Asthma

Asthma is a chronic disease that affects the lungs. People who have food allergy and asthma are at an increased risk of severe allergic reactions.

Asthma patient inhaling medication for treating shortness of breath and wheezing.
Quick Facts
  • Asthma is a disease affecting the airways. It is a chronic condition and typically needs to be managed over a lifetime.
  • Individuals with food allergies and asthma are at an increased risk of severe allergic reactions.

What is asthma?

Asthma is a chronic disease affecting the airways that can cause:

  • Shortness of breath
  • Tightness in the chest
  • Coughing
  • Wheezing
Remember
  • Asthma is unpredictable. Sometimes an asthma attack can be mild; at other times it can be severe.
  • People can go for years without an asthma attack, then have a severe attack, or a series of attacks. It’s important to always be prepared with emergency medication, even if you haven’t had an asthma attack in a long time.

Two changes happen in your airways if you have asthma. One is inflammation (irritated and swollen lungs), causing mucus to be produced, and the second is tightening of the muscles around the airway, causing the airway to become smaller. With increased mucus and a smaller airway, it is difficult to move air in and out of the lungs.     

Illustration comparing normal airways and asthmatic airways. 
Normal Airway: In people without asthma, the muscles around the airways are relaxed, allowing the airways to stay open. There is no swelling or mucus inside the airways.
Asthmatic Airway showing inflammation: In people with asthma, the inside of the airways can get red, swollen, and filled with mucus.
Asthmatic Airway showing tightened Muscles: In people with asthma, the muscles around the airways can spasm and squeeze tighter. This leaves less room for air to pass through.
Reproduced with permission from the website of the Canadian Lung Association, www.lung.ca. All rights reserved.

Asthma triggers

Asthma triggers and level of severity are different for every individual. Some triggers include animals, dust mites, mould, pesticides, pollen, scented products, smoke, and viral infections – but there are many others.

Illustration of asthma triggers: Dust Mites, Pets, Pollen, Smoking, Pollution, Mould, Cold Air, Viral Infection, Chemical Fumes, Exercise
Remember
  • Many different triggers can cause asthma symptoms.
  • Symptoms of asthma include shortness of breath, tightness of the chest, coughing and wheezing.
  • Asthma triggers and levels of severity (mild/moderate/severe) vary from person to person.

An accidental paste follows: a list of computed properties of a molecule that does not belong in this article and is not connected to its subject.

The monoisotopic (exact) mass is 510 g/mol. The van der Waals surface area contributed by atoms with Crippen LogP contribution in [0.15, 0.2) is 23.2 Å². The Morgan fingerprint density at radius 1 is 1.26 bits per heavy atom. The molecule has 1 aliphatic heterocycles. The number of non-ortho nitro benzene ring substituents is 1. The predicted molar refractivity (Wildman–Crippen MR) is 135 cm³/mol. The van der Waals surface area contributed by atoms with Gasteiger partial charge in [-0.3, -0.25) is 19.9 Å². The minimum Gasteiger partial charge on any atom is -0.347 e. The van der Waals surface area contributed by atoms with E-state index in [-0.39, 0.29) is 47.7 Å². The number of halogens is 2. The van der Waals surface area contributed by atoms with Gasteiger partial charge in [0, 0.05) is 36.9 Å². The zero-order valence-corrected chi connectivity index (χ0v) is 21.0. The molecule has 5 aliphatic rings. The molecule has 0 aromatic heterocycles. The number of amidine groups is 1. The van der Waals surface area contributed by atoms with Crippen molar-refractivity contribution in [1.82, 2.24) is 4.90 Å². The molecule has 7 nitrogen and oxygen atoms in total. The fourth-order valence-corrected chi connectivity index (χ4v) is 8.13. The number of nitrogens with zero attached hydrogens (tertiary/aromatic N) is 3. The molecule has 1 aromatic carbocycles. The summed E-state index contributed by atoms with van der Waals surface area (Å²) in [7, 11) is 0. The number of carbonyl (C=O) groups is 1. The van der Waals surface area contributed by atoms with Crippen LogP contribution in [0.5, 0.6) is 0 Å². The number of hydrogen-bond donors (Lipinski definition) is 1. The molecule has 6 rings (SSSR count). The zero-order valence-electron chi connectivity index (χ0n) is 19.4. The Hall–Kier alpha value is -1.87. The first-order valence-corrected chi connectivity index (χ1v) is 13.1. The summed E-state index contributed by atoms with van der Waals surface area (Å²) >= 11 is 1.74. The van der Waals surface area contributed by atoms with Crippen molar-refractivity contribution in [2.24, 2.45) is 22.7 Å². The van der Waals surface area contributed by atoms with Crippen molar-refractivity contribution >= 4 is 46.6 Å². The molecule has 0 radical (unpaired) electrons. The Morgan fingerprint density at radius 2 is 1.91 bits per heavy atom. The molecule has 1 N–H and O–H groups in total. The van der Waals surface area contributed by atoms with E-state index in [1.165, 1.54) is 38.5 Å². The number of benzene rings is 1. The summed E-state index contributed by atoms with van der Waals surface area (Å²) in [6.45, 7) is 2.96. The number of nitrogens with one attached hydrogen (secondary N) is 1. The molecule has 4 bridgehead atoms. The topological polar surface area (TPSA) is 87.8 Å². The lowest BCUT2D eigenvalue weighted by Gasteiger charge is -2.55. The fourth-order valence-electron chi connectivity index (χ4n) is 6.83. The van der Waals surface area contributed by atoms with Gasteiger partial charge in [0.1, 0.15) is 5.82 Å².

Managing asthma

Managing asthma often involves using daily medications to maintain health and carrying emergency medications to control asthma. Many people with asthma wear medical identification that indicates their medical condition.

Asthma can be controlled by:

  • Avoiding contact with your specific asthma triggers.
  • Taking the medicine prescribed by your doctor. 
  • Following your asthma action plan.
  • Having regular follow-up visits with your doctor.

You can learn about asthma management by speaking with an asthma educator or participating in an asthma education program.

If you have asthma and potentially life-threatening food allergies, ask your doctor to help you fill out both an asthma action plan and Anaphylaxis Emergency Plan. Don’t forget to discuss the signs and symptoms of asthma and anaphylaxis with your doctor.

If you are not sure if you are having an asthma attack or an anaphylactic reaction, use the auto-injector first as it can treat both. Asthma medications can be given afterward. Someone who has asthma and a food allergy is more likely to have severe breathing problems when experiencing anaphylaxis.

Remember
  • Asthma is a chronic condition and typically needs to be managed over a lifetime.
  • If you have asthma, it is very important that your asthma is well controlled and you are seen on a regular basis by your doctor.

Teaching children to manage asthma

Little girl using her puffer
  • Involve your child in managing their asthma.
  • Teach your child when and how to use their asthma medication.
  • Tell your child to talk to an adult if they are having asthma symptoms such as shortness of breath, chest tightness, coughing, or wheezing.

Asthma and food allergies

People who have both food allergy and asthma may be at increased risk for severe allergic reactions. However, many people who do not have asthma can also suffer from anaphylactic food reactions.

All individuals with food allergies need to carry an epinephrine auto-injector at all times. Likewise, all individuals with asthma need to be prepared with their emergency asthma medications.

If you have asthma, you must take preventative steps (such as avoiding triggers) and take your prescribed medications, including emergency medication as needed. Daily life requires a high level of awareness, planning, and educating others about your health condition. Teachers, co-workers, neighbours, and family can all help you live safely with asthma.

Ryan’s Law

Ontario became the first Canadian province or territory to pass legislation guaranteeing students the right to carry their own asthma medications at school. It also requires Ontario school boards to develop asthma policies and individual asthma emergency plans for students with asthma. Modelled on Sabrina’s LawRyan’s Law (Bill 20) was supported by Food Allergy Canada from its inception until its unanimous passage in the Provincial Parliament in April of 2015.

Like Sabrina’s Law, Ryan’s Law is a model for other provinces and territories as they develop policies and legislation to make schools safer for all children.